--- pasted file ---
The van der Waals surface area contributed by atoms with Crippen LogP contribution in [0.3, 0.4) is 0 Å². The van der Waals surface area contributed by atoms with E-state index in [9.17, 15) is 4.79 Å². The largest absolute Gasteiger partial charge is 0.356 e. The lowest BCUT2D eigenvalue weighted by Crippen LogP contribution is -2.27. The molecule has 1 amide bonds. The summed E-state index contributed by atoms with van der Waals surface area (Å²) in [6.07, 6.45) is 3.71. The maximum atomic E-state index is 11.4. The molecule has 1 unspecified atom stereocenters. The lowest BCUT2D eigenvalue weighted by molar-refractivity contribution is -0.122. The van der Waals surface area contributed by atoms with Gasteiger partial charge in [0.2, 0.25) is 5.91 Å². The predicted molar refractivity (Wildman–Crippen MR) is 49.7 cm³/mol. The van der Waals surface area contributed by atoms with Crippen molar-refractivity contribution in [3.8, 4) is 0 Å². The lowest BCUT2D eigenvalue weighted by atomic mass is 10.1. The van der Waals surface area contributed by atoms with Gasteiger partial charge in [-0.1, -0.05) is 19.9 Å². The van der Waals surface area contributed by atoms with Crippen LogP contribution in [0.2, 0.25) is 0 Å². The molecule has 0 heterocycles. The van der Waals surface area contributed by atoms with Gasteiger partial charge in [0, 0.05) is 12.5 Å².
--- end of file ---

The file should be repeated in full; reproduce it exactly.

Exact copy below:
The van der Waals surface area contributed by atoms with Crippen LogP contribution in [0.3, 0.4) is 0 Å². The van der Waals surface area contributed by atoms with E-state index in [9.17, 15) is 4.79 Å². The largest absolute Gasteiger partial charge is 0.356 e. The lowest BCUT2D eigenvalue weighted by Crippen LogP contribution is -2.27. The molecule has 1 amide bonds. The summed E-state index contributed by atoms with van der Waals surface area (Å²) in [6.07, 6.45) is 3.71. The maximum atomic E-state index is 11.4. The molecule has 1 unspecified atom stereocenters. The lowest BCUT2D eigenvalue weighted by molar-refractivity contribution is -0.122. The van der Waals surface area contributed by atoms with Gasteiger partial charge in [0.2, 0.25) is 5.91 Å². The predicted molar refractivity (Wildman–Crippen MR) is 49.7 cm³/mol. The van der Waals surface area contributed by atoms with Crippen molar-refractivity contribution in [3.8, 4) is 0 Å². The lowest BCUT2D eigenvalue weighted by atomic mass is 10.1. The van der Waals surface area contributed by atoms with Gasteiger partial charge in [-0.1, -0.05) is 19.9 Å². The van der Waals surface area contributed by atoms with Crippen LogP contribution in [0.2, 0.25) is 0 Å². The molecule has 0 heterocycles. The van der Waals surface area contributed by atoms with Gasteiger partial charge in [0, 0.05) is 12.5 Å².